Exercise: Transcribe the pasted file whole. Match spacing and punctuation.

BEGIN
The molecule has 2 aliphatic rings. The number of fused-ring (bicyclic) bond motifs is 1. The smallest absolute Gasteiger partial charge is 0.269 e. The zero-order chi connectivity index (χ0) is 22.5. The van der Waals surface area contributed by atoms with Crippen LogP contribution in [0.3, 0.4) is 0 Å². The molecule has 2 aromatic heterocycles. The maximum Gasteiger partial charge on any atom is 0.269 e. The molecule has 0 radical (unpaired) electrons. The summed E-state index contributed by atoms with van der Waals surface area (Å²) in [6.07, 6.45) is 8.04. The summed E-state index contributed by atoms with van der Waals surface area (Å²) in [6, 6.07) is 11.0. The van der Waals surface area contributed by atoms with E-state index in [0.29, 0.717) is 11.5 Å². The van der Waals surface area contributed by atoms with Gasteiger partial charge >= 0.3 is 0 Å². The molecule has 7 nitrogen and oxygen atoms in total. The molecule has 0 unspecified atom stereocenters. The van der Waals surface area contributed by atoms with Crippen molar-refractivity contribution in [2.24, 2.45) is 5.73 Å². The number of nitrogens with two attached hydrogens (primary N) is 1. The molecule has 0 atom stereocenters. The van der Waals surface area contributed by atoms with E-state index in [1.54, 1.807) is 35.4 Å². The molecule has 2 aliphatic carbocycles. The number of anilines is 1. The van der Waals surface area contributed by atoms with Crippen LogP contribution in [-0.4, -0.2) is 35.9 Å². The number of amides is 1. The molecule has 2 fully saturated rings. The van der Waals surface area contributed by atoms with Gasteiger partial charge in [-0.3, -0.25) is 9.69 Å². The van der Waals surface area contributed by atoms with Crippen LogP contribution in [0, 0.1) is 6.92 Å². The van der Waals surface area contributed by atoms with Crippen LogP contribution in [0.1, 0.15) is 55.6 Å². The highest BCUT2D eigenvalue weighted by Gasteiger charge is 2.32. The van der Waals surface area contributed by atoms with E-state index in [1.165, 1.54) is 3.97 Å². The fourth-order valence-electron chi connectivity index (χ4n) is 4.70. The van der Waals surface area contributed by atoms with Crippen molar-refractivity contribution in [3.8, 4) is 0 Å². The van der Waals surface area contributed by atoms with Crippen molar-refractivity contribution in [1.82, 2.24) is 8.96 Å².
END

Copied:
The molecule has 2 aliphatic rings. The number of fused-ring (bicyclic) bond motifs is 1. The smallest absolute Gasteiger partial charge is 0.269 e. The zero-order chi connectivity index (χ0) is 22.5. The van der Waals surface area contributed by atoms with Crippen LogP contribution in [0.3, 0.4) is 0 Å². The molecule has 2 aromatic heterocycles. The maximum Gasteiger partial charge on any atom is 0.269 e. The molecule has 0 radical (unpaired) electrons. The summed E-state index contributed by atoms with van der Waals surface area (Å²) in [6.07, 6.45) is 8.04. The summed E-state index contributed by atoms with van der Waals surface area (Å²) in [6, 6.07) is 11.0. The van der Waals surface area contributed by atoms with E-state index in [0.29, 0.717) is 11.5 Å². The van der Waals surface area contributed by atoms with Gasteiger partial charge >= 0.3 is 0 Å². The molecule has 7 nitrogen and oxygen atoms in total. The molecule has 0 unspecified atom stereocenters. The van der Waals surface area contributed by atoms with Crippen molar-refractivity contribution in [2.24, 2.45) is 5.73 Å². The number of nitrogens with two attached hydrogens (primary N) is 1. The molecule has 0 atom stereocenters. The van der Waals surface area contributed by atoms with E-state index in [1.54, 1.807) is 35.4 Å². The molecule has 2 aliphatic carbocycles. The number of anilines is 1. The van der Waals surface area contributed by atoms with Crippen LogP contribution in [-0.4, -0.2) is 35.9 Å². The number of amides is 1. The molecule has 2 fully saturated rings. The van der Waals surface area contributed by atoms with Gasteiger partial charge in [-0.3, -0.25) is 9.69 Å². The van der Waals surface area contributed by atoms with Crippen LogP contribution in [0, 0.1) is 6.92 Å². The van der Waals surface area contributed by atoms with Crippen LogP contribution in [0.1, 0.15) is 55.6 Å². The highest BCUT2D eigenvalue weighted by Gasteiger charge is 2.32. The van der Waals surface area contributed by atoms with E-state index in [1.165, 1.54) is 3.97 Å². The fourth-order valence-electron chi connectivity index (χ4n) is 4.70. The van der Waals surface area contributed by atoms with Crippen molar-refractivity contribution in [3.8, 4) is 0 Å². The van der Waals surface area contributed by atoms with Crippen molar-refractivity contribution in [1.82, 2.24) is 8.96 Å².